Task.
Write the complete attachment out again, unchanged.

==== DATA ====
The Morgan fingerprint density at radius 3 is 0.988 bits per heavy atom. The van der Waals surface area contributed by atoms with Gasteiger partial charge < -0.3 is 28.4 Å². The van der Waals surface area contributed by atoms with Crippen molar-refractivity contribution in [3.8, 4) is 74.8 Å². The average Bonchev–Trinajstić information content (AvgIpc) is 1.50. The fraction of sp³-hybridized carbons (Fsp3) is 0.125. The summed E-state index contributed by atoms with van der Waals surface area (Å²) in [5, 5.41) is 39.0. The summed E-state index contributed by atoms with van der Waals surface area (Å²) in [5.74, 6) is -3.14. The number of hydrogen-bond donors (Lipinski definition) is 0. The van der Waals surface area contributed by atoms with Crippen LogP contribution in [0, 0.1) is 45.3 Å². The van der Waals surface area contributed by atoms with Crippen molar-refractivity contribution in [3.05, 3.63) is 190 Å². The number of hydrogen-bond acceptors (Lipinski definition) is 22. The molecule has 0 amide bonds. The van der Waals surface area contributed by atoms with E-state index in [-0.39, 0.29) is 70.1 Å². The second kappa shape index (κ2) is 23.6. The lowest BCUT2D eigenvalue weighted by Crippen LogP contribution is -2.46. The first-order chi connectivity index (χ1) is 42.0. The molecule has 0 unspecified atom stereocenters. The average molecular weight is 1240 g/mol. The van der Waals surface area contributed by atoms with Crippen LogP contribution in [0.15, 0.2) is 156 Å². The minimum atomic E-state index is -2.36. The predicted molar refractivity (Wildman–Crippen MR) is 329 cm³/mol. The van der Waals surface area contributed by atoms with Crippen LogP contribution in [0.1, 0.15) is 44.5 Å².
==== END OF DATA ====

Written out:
The Morgan fingerprint density at radius 3 is 0.988 bits per heavy atom. The van der Waals surface area contributed by atoms with Gasteiger partial charge < -0.3 is 28.4 Å². The van der Waals surface area contributed by atoms with Crippen molar-refractivity contribution in [3.8, 4) is 74.8 Å². The average Bonchev–Trinajstić information content (AvgIpc) is 1.50. The fraction of sp³-hybridized carbons (Fsp3) is 0.125. The summed E-state index contributed by atoms with van der Waals surface area (Å²) in [5, 5.41) is 39.0. The summed E-state index contributed by atoms with van der Waals surface area (Å²) in [5.74, 6) is -3.14. The number of hydrogen-bond donors (Lipinski definition) is 0. The van der Waals surface area contributed by atoms with Crippen LogP contribution in [0, 0.1) is 45.3 Å². The van der Waals surface area contributed by atoms with Crippen molar-refractivity contribution in [3.05, 3.63) is 190 Å². The number of hydrogen-bond acceptors (Lipinski definition) is 22. The molecule has 0 amide bonds. The van der Waals surface area contributed by atoms with E-state index in [-0.39, 0.29) is 70.1 Å². The second kappa shape index (κ2) is 23.6. The lowest BCUT2D eigenvalue weighted by Crippen LogP contribution is -2.46. The first-order chi connectivity index (χ1) is 42.0. The molecule has 0 unspecified atom stereocenters. The average molecular weight is 1240 g/mol. The van der Waals surface area contributed by atoms with Crippen LogP contribution in [0.15, 0.2) is 156 Å². The minimum atomic E-state index is -2.36. The predicted molar refractivity (Wildman–Crippen MR) is 329 cm³/mol. The van der Waals surface area contributed by atoms with Crippen LogP contribution in [0.1, 0.15) is 44.5 Å².